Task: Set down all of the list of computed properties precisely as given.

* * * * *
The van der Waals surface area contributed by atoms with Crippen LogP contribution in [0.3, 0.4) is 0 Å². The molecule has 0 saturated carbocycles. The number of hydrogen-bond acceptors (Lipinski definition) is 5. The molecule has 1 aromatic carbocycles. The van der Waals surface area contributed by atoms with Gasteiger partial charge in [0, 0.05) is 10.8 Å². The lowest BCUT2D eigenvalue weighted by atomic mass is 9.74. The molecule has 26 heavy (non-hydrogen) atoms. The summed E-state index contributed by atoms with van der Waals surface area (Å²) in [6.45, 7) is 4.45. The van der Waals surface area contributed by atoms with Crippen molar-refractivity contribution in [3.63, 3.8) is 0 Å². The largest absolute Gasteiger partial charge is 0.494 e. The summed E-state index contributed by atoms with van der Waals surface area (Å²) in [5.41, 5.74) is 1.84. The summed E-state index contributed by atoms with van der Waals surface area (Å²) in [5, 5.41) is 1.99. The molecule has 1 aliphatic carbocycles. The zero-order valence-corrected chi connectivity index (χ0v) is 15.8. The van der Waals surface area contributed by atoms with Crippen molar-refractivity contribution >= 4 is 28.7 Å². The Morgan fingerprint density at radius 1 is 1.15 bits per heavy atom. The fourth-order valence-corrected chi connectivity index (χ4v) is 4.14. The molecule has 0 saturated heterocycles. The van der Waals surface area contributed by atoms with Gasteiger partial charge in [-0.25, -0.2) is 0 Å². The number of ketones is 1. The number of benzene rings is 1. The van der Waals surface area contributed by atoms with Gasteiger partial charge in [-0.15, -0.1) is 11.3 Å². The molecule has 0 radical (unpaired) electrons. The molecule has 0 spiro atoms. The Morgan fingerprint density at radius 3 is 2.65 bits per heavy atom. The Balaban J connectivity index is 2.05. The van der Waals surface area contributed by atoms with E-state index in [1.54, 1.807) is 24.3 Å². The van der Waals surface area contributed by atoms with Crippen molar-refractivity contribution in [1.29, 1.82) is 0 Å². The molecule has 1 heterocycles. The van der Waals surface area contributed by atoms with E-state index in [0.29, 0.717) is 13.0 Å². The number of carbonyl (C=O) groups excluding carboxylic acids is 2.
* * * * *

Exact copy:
The van der Waals surface area contributed by atoms with Crippen LogP contribution in [0.3, 0.4) is 0 Å². The molecule has 0 saturated carbocycles. The number of hydrogen-bond acceptors (Lipinski definition) is 5. The molecule has 1 aromatic carbocycles. The van der Waals surface area contributed by atoms with Gasteiger partial charge in [0, 0.05) is 10.8 Å². The lowest BCUT2D eigenvalue weighted by atomic mass is 9.74. The molecule has 26 heavy (non-hydrogen) atoms. The summed E-state index contributed by atoms with van der Waals surface area (Å²) in [6.45, 7) is 4.45. The van der Waals surface area contributed by atoms with Crippen molar-refractivity contribution in [3.63, 3.8) is 0 Å². The largest absolute Gasteiger partial charge is 0.494 e. The summed E-state index contributed by atoms with van der Waals surface area (Å²) in [5.41, 5.74) is 1.84. The summed E-state index contributed by atoms with van der Waals surface area (Å²) in [5, 5.41) is 1.99. The molecule has 1 aliphatic carbocycles. The zero-order valence-corrected chi connectivity index (χ0v) is 15.8. The van der Waals surface area contributed by atoms with Crippen molar-refractivity contribution >= 4 is 28.7 Å². The Morgan fingerprint density at radius 1 is 1.15 bits per heavy atom. The fourth-order valence-corrected chi connectivity index (χ4v) is 4.14. The molecule has 0 saturated heterocycles. The van der Waals surface area contributed by atoms with Gasteiger partial charge in [-0.25, -0.2) is 0 Å². The number of ketones is 1. The number of benzene rings is 1. The van der Waals surface area contributed by atoms with Gasteiger partial charge in [-0.15, -0.1) is 11.3 Å². The molecule has 0 radical (unpaired) electrons. The molecule has 0 spiro atoms. The Morgan fingerprint density at radius 3 is 2.65 bits per heavy atom. The Balaban J connectivity index is 2.05. The van der Waals surface area contributed by atoms with E-state index in [1.54, 1.807) is 24.3 Å². The van der Waals surface area contributed by atoms with Crippen molar-refractivity contribution in [1.29, 1.82) is 0 Å². The molecule has 1 heterocycles. The van der Waals surface area contributed by atoms with E-state index in [0.29, 0.717) is 13.0 Å². The number of carbonyl (C=O) groups excluding carboxylic acids is 2.